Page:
Sterling Commerce customers needn't panic over news that the company has agreed to be bought by IBM, according...
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to industry analysts. Sterling's software and services are unlikely to disappear anytime soon, and the combination could give manufacturers new networking, analytics and business process management (BPM) cloud computing tools to transact with customers and suppliers.
IBM and Sterling parent AT&T announced the $1.4 billion agreement in a joint press release on Monday, saying IBM plans to support Sterling's clients and enhance its technologies. Sterling's 2,500 employees will join the WebSphere organization in IBM's Software Group.
But overlap could threaten some products, according to Benoit Lheureux, research vice president at Gartner Inc. "IBM, for its part, already has at least a half-dozen integration products in its portfolio," Lheureux said. "What are they going to do with Sterling Integration, which is their flagship middleware product? Is it really going to enhance and nurture and invest? IBM did not need the integration middleware."
That said, IBM has a history of supporting the legacy applications of companies it acquires, according to Lheureux. "It will probably keep that product [Sterling Integrator] for years to come," he said. "But I'm not sure it will get the same love and care as the WebSphere products."
Lheureux said the fate of Sterling's product lines won't become clear until IBM releases a roadmap after the deal becomes final, possibly in the second half of this year after regulatory approvals, according to the companies. Sterling's selling and fulfillment and business-integration suites are the lines most heavily used by manufacturers, according to Joel Reed, the company's senior vice president of product management and marketing.
Cloud computing and supply chain integration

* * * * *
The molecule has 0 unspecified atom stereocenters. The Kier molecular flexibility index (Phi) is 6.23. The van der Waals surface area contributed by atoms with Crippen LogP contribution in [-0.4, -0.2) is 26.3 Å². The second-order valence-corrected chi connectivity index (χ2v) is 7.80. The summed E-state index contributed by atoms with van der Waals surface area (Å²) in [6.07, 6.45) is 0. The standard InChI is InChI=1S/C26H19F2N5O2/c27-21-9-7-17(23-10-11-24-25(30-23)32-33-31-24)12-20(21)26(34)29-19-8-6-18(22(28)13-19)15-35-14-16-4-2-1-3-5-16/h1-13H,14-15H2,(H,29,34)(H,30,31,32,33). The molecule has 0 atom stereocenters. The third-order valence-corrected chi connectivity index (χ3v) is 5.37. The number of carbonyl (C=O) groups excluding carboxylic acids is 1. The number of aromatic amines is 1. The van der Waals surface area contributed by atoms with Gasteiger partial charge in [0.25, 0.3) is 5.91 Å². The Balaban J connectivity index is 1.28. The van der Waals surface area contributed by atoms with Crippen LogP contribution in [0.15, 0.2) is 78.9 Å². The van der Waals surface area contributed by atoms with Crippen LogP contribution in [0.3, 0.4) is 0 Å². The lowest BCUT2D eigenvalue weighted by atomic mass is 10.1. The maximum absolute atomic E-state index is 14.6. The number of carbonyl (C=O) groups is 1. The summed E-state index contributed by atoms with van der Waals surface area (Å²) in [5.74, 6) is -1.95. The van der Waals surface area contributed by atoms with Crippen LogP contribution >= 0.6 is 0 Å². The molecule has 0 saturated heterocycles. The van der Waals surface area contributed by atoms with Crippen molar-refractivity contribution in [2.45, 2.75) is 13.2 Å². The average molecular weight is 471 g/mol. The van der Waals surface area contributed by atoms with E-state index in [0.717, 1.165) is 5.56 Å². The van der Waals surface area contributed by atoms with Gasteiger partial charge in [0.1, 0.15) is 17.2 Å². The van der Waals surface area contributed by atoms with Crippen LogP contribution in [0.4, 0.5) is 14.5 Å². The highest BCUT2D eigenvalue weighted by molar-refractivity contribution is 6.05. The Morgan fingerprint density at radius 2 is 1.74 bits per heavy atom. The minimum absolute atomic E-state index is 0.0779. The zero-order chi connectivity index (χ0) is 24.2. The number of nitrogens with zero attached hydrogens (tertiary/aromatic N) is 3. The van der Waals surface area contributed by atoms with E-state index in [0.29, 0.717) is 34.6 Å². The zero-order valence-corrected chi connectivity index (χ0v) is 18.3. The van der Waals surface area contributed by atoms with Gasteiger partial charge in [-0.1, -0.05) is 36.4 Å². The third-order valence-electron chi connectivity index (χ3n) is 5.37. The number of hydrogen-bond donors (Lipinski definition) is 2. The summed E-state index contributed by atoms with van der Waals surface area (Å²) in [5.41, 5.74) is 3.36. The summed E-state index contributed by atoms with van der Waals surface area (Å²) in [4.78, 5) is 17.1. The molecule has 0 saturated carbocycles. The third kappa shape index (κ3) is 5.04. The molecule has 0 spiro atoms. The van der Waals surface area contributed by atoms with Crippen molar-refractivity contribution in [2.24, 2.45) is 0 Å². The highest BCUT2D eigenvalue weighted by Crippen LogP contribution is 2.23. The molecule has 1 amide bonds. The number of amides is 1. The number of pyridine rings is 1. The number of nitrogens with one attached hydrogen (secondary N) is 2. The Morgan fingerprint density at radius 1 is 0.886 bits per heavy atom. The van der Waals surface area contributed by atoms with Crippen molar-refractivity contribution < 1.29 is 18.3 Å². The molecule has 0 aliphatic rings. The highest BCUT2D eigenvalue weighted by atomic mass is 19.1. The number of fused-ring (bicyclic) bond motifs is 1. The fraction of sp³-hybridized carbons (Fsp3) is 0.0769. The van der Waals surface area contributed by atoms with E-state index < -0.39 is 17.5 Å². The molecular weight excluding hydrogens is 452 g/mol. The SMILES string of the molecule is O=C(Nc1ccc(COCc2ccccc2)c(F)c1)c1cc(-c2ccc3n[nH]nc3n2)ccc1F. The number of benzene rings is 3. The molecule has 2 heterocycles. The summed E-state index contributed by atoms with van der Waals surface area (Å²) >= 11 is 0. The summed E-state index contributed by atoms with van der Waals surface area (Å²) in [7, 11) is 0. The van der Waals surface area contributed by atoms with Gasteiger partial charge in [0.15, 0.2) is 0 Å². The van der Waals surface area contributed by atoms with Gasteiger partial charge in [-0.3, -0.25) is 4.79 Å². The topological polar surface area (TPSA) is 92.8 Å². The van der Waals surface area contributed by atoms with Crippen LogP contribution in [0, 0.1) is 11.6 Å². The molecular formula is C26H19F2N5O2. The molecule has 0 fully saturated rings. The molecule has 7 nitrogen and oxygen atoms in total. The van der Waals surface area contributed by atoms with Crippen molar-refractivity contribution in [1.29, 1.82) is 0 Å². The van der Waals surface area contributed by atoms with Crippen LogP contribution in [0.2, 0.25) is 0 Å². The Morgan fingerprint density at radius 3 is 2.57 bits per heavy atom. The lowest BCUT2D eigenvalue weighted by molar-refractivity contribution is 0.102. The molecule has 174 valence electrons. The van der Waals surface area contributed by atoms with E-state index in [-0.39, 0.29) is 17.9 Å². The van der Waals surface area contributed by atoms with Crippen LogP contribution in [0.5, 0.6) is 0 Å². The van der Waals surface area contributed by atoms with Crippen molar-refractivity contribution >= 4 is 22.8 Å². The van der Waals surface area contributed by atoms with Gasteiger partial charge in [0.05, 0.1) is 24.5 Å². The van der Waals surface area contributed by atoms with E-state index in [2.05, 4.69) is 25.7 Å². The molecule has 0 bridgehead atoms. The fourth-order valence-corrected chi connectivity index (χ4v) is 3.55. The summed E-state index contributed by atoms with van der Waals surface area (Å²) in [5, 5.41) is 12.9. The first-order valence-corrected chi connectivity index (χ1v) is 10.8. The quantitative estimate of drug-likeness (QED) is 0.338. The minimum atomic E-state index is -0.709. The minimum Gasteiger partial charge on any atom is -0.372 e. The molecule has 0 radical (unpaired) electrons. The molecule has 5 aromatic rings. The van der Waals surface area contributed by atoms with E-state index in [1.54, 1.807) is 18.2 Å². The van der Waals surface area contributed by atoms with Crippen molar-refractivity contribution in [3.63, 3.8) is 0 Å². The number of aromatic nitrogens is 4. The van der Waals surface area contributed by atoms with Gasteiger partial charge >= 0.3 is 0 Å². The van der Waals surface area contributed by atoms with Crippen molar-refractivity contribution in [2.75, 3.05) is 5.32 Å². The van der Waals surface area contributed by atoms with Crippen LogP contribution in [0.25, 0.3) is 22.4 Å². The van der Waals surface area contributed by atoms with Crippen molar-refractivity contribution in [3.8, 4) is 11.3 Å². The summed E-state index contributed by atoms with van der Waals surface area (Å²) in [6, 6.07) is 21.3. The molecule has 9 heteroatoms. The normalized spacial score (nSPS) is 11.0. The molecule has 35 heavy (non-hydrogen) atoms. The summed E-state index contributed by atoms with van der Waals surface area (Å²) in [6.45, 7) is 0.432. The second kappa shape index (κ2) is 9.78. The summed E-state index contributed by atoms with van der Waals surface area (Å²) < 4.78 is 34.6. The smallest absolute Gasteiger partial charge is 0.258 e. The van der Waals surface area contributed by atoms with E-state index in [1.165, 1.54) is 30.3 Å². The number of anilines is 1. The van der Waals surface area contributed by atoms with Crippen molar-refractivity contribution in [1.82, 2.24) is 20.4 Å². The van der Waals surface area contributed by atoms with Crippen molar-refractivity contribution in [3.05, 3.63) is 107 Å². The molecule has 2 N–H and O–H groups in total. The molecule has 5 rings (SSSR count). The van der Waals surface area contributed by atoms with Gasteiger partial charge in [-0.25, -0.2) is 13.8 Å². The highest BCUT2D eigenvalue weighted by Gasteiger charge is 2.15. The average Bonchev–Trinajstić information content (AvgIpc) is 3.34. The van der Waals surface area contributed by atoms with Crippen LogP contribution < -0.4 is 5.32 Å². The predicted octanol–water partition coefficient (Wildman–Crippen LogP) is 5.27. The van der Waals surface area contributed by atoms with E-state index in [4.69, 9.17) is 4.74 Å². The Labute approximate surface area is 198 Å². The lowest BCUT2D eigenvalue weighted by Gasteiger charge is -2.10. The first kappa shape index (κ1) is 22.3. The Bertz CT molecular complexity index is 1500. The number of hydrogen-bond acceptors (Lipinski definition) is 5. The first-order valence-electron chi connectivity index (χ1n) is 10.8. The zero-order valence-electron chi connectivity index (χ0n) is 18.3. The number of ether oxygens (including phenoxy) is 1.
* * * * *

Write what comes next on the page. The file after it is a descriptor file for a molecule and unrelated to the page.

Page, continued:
Manufacturers that already take advantage of Sterling's strengths in order management, product configuration and pricing could gain from the superior sales features of WebSphere Commerce, said Gene Alvarez, a Gartner research vice president who specializes in e-commerce and customer relationship management (CRM). Alvarez said manufacturers tend to use many elements of Sterling's broad product line, from sales configuration and fulfillment to value-added networks (VANs) and other integration mechanisms. Alvarez said Sterling is especially good at handling orders for products like refrigerators that incorporate multiple partners, including service technicians, warranty providers and shipping carriers.
"On the sales side, there's not a lot of overlap between Sterling Commerce and IBM WebSphere, except for some of the B2B e-commerce capabilities," Alvarez said, adding that IBM will have to decide whether to merge the two technologies.
What IBM needs, according to Lheureux, is Sterling's global trading partner network. "It's a compelling story for solving multi-enterprise processes," he said. Sterling claims that more than 18,000 global customers use its connectivity and collaboration tools, such as electronic data interchange (EDI) and secure file transfer. IBM said it expects dramatic growth in these "intelligent transactions," which include raw-materials sourcing by manufacturers and online stock replenishment by retailers.
"This acquisition will give IBM new tools to help clients build dynamic business networks that connect partners, suppliers and clients and deliver a consistent customer experience across channels," WebSphere general manager Craig Hayman said in the announcement. "In addition, the fact that much of this can be done in the cloud will make it compelling to large numbers of our customers."
Lheureux said the IBM move mirrors those of its biggest enterprise competitors, including Oracle, which partners with E2Open to gain a trading network, and SAP, which recently entered a similar arrangement with Crossgate.
Reed characterized the marriage as uniting IBM's intra-company middleware with Sterling's inter-company middleware. "We have an opportunity to bring together a real end-to-end solution," he said.
Sterling customers have been requesting BPM features like WebSphere's, according to Reed. The IBM deal should also help augment Sterling's order-management and transportation management system (TMS) products with optimization technology from IBM's ILOG division.
Lheureux agreed that Sterling customers could benefit from WebSphere's BPM features, especially pre-built solutions for such vertical markets as manufacturing and healthcare.
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